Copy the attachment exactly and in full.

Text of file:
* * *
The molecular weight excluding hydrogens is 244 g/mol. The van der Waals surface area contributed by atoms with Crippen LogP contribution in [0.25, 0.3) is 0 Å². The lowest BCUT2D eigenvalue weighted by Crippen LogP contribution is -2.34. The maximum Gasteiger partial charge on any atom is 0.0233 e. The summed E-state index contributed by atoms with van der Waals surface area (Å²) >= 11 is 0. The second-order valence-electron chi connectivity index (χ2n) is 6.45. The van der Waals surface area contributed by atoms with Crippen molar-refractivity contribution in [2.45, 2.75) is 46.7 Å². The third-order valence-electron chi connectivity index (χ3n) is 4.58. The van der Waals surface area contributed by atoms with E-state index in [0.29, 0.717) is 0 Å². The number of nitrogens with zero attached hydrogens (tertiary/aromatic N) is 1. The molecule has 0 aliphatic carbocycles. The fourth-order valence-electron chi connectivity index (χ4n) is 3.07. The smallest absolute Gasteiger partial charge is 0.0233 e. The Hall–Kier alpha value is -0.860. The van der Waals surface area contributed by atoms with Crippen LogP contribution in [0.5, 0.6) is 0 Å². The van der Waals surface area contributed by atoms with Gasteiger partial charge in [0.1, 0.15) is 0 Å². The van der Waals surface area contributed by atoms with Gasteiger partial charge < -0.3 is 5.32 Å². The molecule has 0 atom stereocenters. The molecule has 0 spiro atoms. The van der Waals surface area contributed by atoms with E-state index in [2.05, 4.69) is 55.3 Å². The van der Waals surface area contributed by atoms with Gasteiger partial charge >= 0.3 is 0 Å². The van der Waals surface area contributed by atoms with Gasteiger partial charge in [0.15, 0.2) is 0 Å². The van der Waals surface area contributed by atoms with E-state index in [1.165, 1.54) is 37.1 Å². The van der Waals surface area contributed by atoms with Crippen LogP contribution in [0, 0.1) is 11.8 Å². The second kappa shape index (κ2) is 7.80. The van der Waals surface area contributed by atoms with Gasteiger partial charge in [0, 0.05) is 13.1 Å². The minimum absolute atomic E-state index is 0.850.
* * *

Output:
The molecular weight excluding hydrogens is 244 g/mol. The van der Waals surface area contributed by atoms with Crippen LogP contribution in [0.25, 0.3) is 0 Å². The lowest BCUT2D eigenvalue weighted by Crippen LogP contribution is -2.34. The maximum Gasteiger partial charge on any atom is 0.0233 e. The summed E-state index contributed by atoms with van der Waals surface area (Å²) >= 11 is 0. The second-order valence-electron chi connectivity index (χ2n) is 6.45. The van der Waals surface area contributed by atoms with Crippen molar-refractivity contribution in [2.45, 2.75) is 46.7 Å². The third-order valence-electron chi connectivity index (χ3n) is 4.58. The van der Waals surface area contributed by atoms with E-state index in [0.29, 0.717) is 0 Å². The number of nitrogens with zero attached hydrogens (tertiary/aromatic N) is 1. The molecule has 0 aliphatic carbocycles. The fourth-order valence-electron chi connectivity index (χ4n) is 3.07. The smallest absolute Gasteiger partial charge is 0.0233 e. The Hall–Kier alpha value is -0.860. The van der Waals surface area contributed by atoms with Crippen LogP contribution in [0.5, 0.6) is 0 Å². The van der Waals surface area contributed by atoms with Gasteiger partial charge in [0.1, 0.15) is 0 Å². The van der Waals surface area contributed by atoms with Gasteiger partial charge < -0.3 is 5.32 Å². The molecule has 0 atom stereocenters. The molecule has 0 spiro atoms. The van der Waals surface area contributed by atoms with E-state index in [2.05, 4.69) is 55.3 Å². The van der Waals surface area contributed by atoms with Gasteiger partial charge >= 0.3 is 0 Å². The van der Waals surface area contributed by atoms with Gasteiger partial charge in [0.15, 0.2) is 0 Å². The van der Waals surface area contributed by atoms with E-state index in [1.165, 1.54) is 37.1 Å². The van der Waals surface area contributed by atoms with Crippen LogP contribution in [0, 0.1) is 11.8 Å². The second kappa shape index (κ2) is 7.80. The van der Waals surface area contributed by atoms with Gasteiger partial charge in [0, 0.05) is 13.1 Å². The minimum absolute atomic E-state index is 0.850.